FOR NO ONE: A Look At Unused Beatles Album Covers
Over the course of their career the Beatles had a number of album cover ideas, concepts, and even finalized artwork that was eventually rejected in favor of the covers we know today. Here’s a look at a few of them.
Yesterday And Today
After receiving extremely negative feedback for the “Butcher Cover” version of the US album Yesterday And Today, Capitol Records prepared a number of alternate designs to choose from.
The “purple trunk” variation was pulled mid-press and turned into a white cover with much of the background airbrushed out.
The blue variant was ultimately not used. This mockup was created from the plate separations.
The first design for Revolver was by artist Robert Freeman and was designed to be spun rapidly so that the faces on the cover merged into one.
Sgt. Pepper’s Lonely Hearts Club Band
The Fool was an art collective that designed elements of Sgt. Pepper’s Lonely Hearts Club Band, including the cutout sheet and the psychedelic red dyed sleeve. They also prepared an inner gatefold upon which the Beatles were supposed to be airbrushed, but the idea was scrapped in favor of the photo of the boys in their Sgt. Pepper outfits against a yellow background.
According to pre-press plans for “The White Album“, The Beatles was to be anything but white. Paul had requested “…as stark a contrast to Peter Blake’s vivid cover art for Sgt. Pepper’s Lonely Hearts Club Band as possible; the complete opposite of it.” Beatles historian Mark Lewisohn confirmed that Apple “commissioned various designers to come up with sleeve ideas.” Paul had wanted to include an elaborate booklet, which became the lyric poster and photos idea. The album was recorded partly under the working title “A Doll’s House” but the title was scrapped when progressive rock band Family released Music in a Doll’s House earlier in the year. Shown here is what is believed to have been intended as a front gatefold cover by artist Paul Whitehead.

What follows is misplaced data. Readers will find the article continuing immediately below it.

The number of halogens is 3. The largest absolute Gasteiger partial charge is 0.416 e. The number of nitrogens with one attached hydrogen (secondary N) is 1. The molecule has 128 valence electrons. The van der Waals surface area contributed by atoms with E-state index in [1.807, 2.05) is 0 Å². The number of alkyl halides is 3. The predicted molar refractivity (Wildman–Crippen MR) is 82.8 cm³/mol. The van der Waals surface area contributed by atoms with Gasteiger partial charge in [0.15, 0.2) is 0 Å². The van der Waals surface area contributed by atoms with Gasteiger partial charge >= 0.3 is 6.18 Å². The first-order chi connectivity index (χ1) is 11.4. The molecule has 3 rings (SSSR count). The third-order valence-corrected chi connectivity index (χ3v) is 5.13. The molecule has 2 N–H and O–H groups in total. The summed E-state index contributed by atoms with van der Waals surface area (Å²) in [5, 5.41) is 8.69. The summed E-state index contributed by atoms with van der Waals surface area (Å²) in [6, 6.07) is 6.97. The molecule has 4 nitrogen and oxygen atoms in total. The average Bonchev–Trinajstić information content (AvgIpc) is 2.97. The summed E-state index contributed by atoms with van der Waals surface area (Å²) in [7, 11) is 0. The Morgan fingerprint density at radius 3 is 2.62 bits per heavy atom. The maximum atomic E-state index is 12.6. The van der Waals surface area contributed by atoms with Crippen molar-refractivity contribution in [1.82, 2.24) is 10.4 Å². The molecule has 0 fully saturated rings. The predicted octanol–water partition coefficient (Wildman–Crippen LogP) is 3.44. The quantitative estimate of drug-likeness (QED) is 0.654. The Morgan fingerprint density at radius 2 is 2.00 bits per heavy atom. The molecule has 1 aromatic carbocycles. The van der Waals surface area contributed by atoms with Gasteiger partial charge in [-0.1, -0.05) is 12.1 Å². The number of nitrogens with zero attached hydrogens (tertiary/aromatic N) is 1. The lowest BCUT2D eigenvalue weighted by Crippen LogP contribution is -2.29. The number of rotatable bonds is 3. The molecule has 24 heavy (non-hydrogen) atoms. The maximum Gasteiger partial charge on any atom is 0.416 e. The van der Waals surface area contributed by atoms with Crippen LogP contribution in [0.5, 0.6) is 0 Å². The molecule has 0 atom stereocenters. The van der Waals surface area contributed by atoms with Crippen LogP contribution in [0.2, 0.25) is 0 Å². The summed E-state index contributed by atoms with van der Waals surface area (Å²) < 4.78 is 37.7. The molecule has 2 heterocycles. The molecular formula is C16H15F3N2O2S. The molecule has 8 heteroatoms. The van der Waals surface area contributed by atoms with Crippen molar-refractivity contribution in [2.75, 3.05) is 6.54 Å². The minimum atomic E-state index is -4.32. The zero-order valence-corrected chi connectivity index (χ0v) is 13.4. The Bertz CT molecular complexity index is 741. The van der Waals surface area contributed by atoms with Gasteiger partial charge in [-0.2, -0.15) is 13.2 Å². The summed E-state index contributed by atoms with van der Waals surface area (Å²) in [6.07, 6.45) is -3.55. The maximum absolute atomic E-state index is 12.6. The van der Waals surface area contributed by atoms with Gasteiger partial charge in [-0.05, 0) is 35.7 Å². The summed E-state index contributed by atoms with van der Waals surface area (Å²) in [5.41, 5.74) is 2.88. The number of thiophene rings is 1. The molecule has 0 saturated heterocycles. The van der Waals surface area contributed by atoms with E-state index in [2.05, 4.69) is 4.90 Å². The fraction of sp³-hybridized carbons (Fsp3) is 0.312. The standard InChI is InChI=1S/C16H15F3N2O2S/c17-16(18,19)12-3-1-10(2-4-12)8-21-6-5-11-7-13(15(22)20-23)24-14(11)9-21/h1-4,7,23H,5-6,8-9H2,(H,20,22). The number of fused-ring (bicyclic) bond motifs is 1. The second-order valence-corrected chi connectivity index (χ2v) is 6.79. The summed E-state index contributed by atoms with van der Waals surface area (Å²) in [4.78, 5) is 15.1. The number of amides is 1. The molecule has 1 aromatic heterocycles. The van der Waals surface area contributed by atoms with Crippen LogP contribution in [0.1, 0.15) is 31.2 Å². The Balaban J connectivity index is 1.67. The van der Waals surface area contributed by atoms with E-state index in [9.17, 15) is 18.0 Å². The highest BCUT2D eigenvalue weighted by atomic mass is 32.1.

An illustration of the Beatles by artist John Byrne (Patrick) is widely reported to have been considered for the cover as well, but this is not true. The illustration did appear on covers for the Netherlands LP De Mooiste Songs as well as the UK release The Beatles Ballads.
Let It Be was originally Get Back – an album of back-to-roots rock recorded live with no overdubs. The originally planned cover art drew on that concept by recreating the cover of their first LP Please Please Me, even including an updated version of the balcony photo.
Beatles Again / Hey Jude
After repackaging the Beatles music for the first half of their recording career, Capitol Records still had a number of songs that had not been issued on a U.S. album. Whereas the original albums issued by Parlophone in Britain had 14 songs each, Capitol refused to issue an LP of 14 songs, instead issuing 12 song albums and completely changing the original releases, as well as putting out new albums (in America only) that didn’t exist, in order to use the “leftover” songs. Beatles Again was to be a record in that same vein, although many of the songs were only released as singles. Several covers were designed, although ultimately none would be used.
A small number of copies of Beatles Again were pressed before the title was changed to Hey Jude, and in some cases the sleeves of the album read “Hey Jude” and the disc itself read “Beatles Again”. Actually, the two names bore different catalog numbers, so Beatles Again is an album that never was…but was. The track lists were the same and the covers were identical. Shown here are two unused cover ideas.